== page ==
Google takes action on affiliate review sites that mislead consumers

09/04/2021, Google

Google takes action on affiliate review sites that mislead consumers


Your laptop just died. So you turn to Google to search for “best laptops 2021”.

You see several product review articles from some of the UK’s best-known publishers, including The Telegraph, The Mirror, The Independent and The Sun.

These articles typically include a round-up of 5-6 laptops from big name brands such as Dell or Asus with a link to purchase the laptop on Amazon. You will see similar articles when searching for almost any other consumer product on Google.

If you read the reviews very carefully, it will become apparent that the writer has never even seen the product they are reviewing. The review is little more than a feature comparison based on the product specification from Amazon.

If you are observant and take the trouble to read the small print at the bottom of the page, you may see a message informing you that the publisher earns a commission if you click on the links in the article and purchase the product from Amazon. Despite a legal requirement to display this message, many publishers fail to do so until threatened with a fine by the Advertising Standards Authority (ASA).

Welcome to the shady world of affiliate marketing! A world where consumers place their trust in well-known publishers to provide independent, unbiased reviews to inform their purchasing decisions.

In many cases, these product reviews are not even written by employees of the site’s publisher. The product review section of the website is often outsourced to a content marketing agency who then, in turn, outsource the writing to freelance authors in developing countries. It is also entirely possible to produce these reviews automatically using AI content writing software built on GPT3 technology.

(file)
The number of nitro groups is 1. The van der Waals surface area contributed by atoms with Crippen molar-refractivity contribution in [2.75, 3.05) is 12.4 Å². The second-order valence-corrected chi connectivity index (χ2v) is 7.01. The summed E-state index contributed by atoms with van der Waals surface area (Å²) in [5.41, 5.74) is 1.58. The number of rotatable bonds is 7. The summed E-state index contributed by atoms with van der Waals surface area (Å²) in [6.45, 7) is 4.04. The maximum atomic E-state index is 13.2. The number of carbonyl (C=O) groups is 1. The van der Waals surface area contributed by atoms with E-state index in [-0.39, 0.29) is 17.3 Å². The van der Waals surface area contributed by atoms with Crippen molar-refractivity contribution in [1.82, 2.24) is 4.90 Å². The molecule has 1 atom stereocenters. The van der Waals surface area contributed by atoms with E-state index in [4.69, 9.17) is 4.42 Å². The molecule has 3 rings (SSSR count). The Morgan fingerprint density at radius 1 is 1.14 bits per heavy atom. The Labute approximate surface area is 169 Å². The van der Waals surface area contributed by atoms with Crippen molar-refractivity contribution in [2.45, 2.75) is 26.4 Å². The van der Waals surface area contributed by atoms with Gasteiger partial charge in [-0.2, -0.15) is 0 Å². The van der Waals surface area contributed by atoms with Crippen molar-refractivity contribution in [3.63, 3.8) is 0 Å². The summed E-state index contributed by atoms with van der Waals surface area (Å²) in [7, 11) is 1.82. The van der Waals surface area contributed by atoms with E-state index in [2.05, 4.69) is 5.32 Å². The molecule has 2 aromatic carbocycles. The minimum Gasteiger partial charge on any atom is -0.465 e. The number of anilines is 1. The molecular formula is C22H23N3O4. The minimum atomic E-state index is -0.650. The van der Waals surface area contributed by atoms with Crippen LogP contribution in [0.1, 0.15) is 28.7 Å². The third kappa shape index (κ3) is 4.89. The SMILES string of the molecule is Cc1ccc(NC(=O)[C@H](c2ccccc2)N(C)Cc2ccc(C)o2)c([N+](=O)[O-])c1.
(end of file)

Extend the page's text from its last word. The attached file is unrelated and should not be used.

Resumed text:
Here is a short excerpt from a review for a Dell XPS13 laptop I created using GPT3:

“What started as a terrific offering from Dell has evolved into the laptop that all other Windows laptops look up to, combining sheer power with an elegantly stunning design, an exquisite display, and a feature set that’s unparalleled. Though the fact that it also features one of the best keyboards on any laptop is just icing on the cake. “

To be clear, this excerpt has not been simply plagiarised from an existing review. It is unique, original content produced by a low-cost automated AI tool.

Why does this matter?

These news media websites have built up a strong authority on Google. When other reputable sites link to their news articles, it has a positive impact on the entire site’s visibility in Google’s search results.

Aware of this, and in the face of dwindling online advertising revenue, the news publishers saw an opportunity to use their site’s authority to earn affiliate commissions via product reviews. They set out to do this at the lowest possible cost and without having to hire teams of expert technical writers.